This response to the Leibniz-Newton exchange encapsulates many of the main themes of this essay. While theological concerns about evolution and how it relates to the fall and Adam are tremendously important, I will argue that other factors also play a key role in the resistance of many Christians towards evolutionary science. Like the proverbial iceberg, these issues lie submerged beneath the surface and will sink discussions about evolution unless they are recognized.
The first cluster of submerged issues surrounds the nature of science and God’s action in the world. In popular culture, a scientific explanation of the physical mechanisms by which a process occurs is often privileged as the primary source of meaning and purpose—e.g. “we used to think that God created the world, but now we know that it was the Big Bang.”3 Furthermore, even among Christians, the influence of modern concepts like a semi-independent Nature lead to the expectation that God mainly acts by supernatural intervention in the physical world. Thus the worry arises that if a comprehensive scientific account of a process can be obtained, God’s power and presence are diminished.
The second cluster of issues arises from popular views of natural theology. Despite warnings from great thinkers such as Pascal, Newman and Barth4, the idea that an unbiased observer should be able to use science to find unambiguous evidence for God’s existence is remarkably resilient among Christians. Furthermore, many attempts at natural theology rely heavily on value-laden metaphors that come from popularizations of science. This cuts both ways. On the one hand Archdeacon Paley saw the hand of God in the intricate watch-like “contrivances of nature,”5 while on the other hand Richard Dawkins sees a pitiless and indifferent “blind watchmaker”6 in what he believes are the wasteful and purposeless processes of evolution. Although their conclusions couldn’t be more different, both are engaging in a natural theology based on similar rationalistic assumptions.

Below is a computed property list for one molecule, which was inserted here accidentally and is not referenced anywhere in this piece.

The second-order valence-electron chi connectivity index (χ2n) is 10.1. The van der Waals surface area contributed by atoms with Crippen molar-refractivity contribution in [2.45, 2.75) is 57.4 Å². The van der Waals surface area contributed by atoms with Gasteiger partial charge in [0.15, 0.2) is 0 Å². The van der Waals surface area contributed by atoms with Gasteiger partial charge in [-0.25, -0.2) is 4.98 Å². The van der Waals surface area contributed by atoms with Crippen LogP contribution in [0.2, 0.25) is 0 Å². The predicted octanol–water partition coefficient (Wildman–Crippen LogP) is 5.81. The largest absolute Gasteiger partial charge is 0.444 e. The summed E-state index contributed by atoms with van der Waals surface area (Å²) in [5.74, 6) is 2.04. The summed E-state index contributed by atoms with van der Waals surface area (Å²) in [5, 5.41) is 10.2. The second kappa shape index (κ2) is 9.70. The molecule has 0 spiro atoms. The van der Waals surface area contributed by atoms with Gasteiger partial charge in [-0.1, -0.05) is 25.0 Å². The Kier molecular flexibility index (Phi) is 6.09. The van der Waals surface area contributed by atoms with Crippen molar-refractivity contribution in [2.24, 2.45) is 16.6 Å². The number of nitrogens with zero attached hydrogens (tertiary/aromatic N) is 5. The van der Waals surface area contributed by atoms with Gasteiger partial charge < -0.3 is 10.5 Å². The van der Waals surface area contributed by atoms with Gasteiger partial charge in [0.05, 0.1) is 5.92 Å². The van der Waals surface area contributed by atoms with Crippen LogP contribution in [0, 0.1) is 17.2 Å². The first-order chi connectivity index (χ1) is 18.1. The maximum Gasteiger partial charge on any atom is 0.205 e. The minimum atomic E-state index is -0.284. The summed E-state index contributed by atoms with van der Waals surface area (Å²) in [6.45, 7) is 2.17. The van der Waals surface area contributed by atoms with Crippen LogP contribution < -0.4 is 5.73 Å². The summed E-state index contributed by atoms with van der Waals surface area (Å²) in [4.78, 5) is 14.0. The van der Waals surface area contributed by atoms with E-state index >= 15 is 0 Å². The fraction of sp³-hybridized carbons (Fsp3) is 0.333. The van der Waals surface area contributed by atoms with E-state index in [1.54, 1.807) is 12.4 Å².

It would greatly facilitate the in-house Christian conversation about evolution if we could loosen the grip of these modernist versions of natural theology. Nevertheless, metaphors do matter. I think that is why my audiences are reasonably happy with a God who places the planets in stable orbits without further intervention, while they are much less comfortable with a God who uses evolution, for which popular descriptions use morally loaded words like chance, random, purposeless and survival of the fittest. I will argue that these popular metaphors may not be the best ways to describe the richness of current evolutionary theory.
The final cluster of issues concerns the critical problem of trust and the world of higher learning. How Christians should relate to the full spectrum of ideas surrounding modern biological evolution is a complex question that needs expert input from geologists, chemists, biologists, philosophers, historians, theologians and perhaps even physicists. Should Christians rely on individuals they trust or can these kinds of questions only be addressed by communities of scholars? Here I am heavily influenced by Mark Noll’s prophetic book, The Scandal of the Evangelical Mind, Eerdmans (1994). He points out that although Evangelicals exhibit an extraordinary range of virtues, careful engagement with the intellectual world is not usually one of them. This is curious because modern Evangelicals descend from “leaders and movements distinguished by probing, creative, fruitful attention to the mind.”
If Evangelicals are the ones who insist most aggressively that they believe in sola scriptura, and if Evangelicals are the ones who assert most vigorously the transforming work of Jesus Christ, then it is reasonable to hope that what the Scriptures teach about the origin of creation in Christ, the sustaining of all things in Christ, and the dignity of all creation in Christ-about, in other words, the subjects of learning—will be a spur for Evangelicals to a deeper and richer intellectual life: "He is before all things, and in him all things hold together (Colossians 1:15-17).7
"In him all things hold together." How can BioLogos help our brothers and sisters in Christ to explore how this confession relates to what science has discovered about the origins of the biological complexity we see around us?